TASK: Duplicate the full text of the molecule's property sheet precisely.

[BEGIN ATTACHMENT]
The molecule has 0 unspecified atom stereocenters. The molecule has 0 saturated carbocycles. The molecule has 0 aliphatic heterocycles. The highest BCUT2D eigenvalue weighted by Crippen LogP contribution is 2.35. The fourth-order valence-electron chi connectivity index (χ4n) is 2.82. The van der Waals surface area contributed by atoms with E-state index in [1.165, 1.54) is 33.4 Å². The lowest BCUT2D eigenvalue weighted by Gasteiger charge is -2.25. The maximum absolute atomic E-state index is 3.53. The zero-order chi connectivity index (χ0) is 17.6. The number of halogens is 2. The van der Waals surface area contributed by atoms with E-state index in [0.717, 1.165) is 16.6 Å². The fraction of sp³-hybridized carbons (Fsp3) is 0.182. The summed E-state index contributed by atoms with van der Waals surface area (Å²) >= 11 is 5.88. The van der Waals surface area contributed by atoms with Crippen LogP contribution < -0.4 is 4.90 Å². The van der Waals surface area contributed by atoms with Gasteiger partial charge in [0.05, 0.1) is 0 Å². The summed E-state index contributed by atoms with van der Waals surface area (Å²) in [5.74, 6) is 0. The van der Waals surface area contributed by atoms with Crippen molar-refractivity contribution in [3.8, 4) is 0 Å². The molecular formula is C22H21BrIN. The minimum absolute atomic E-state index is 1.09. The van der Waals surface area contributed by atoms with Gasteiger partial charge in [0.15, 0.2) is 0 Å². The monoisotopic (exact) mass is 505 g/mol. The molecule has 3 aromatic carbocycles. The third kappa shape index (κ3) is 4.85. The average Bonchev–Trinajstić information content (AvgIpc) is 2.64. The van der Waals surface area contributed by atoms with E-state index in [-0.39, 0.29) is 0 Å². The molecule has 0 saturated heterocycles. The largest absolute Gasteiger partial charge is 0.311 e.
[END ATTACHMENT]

The molecule has 0 unspecified atom stereocenters. The molecule has 0 saturated carbocycles. The molecule has 0 aliphatic heterocycles. The highest BCUT2D eigenvalue weighted by Crippen LogP contribution is 2.35. The fourth-order valence-electron chi connectivity index (χ4n) is 2.82. The van der Waals surface area contributed by atoms with E-state index in [1.165, 1.54) is 33.4 Å². The lowest BCUT2D eigenvalue weighted by Gasteiger charge is -2.25. The maximum absolute atomic E-state index is 3.53. The zero-order chi connectivity index (χ0) is 17.6. The number of halogens is 2. The van der Waals surface area contributed by atoms with E-state index in [0.717, 1.165) is 16.6 Å². The fraction of sp³-hybridized carbons (Fsp3) is 0.182. The summed E-state index contributed by atoms with van der Waals surface area (Å²) >= 11 is 5.88. The van der Waals surface area contributed by atoms with Crippen LogP contribution < -0.4 is 4.90 Å². The van der Waals surface area contributed by atoms with Gasteiger partial charge in [0.05, 0.1) is 0 Å². The summed E-state index contributed by atoms with van der Waals surface area (Å²) in [5.74, 6) is 0. The van der Waals surface area contributed by atoms with Crippen molar-refractivity contribution in [3.8, 4) is 0 Å². The molecular formula is C22H21BrIN. The minimum absolute atomic E-state index is 1.09. The van der Waals surface area contributed by atoms with Gasteiger partial charge in [0.15, 0.2) is 0 Å². The monoisotopic (exact) mass is 505 g/mol. The molecule has 3 aromatic carbocycles. The third kappa shape index (κ3) is 4.85. The average Bonchev–Trinajstić information content (AvgIpc) is 2.64. The van der Waals surface area contributed by atoms with E-state index in [-0.39, 0.29) is 0 Å². The molecule has 0 saturated heterocycles. The largest absolute Gasteiger partial charge is 0.311 e.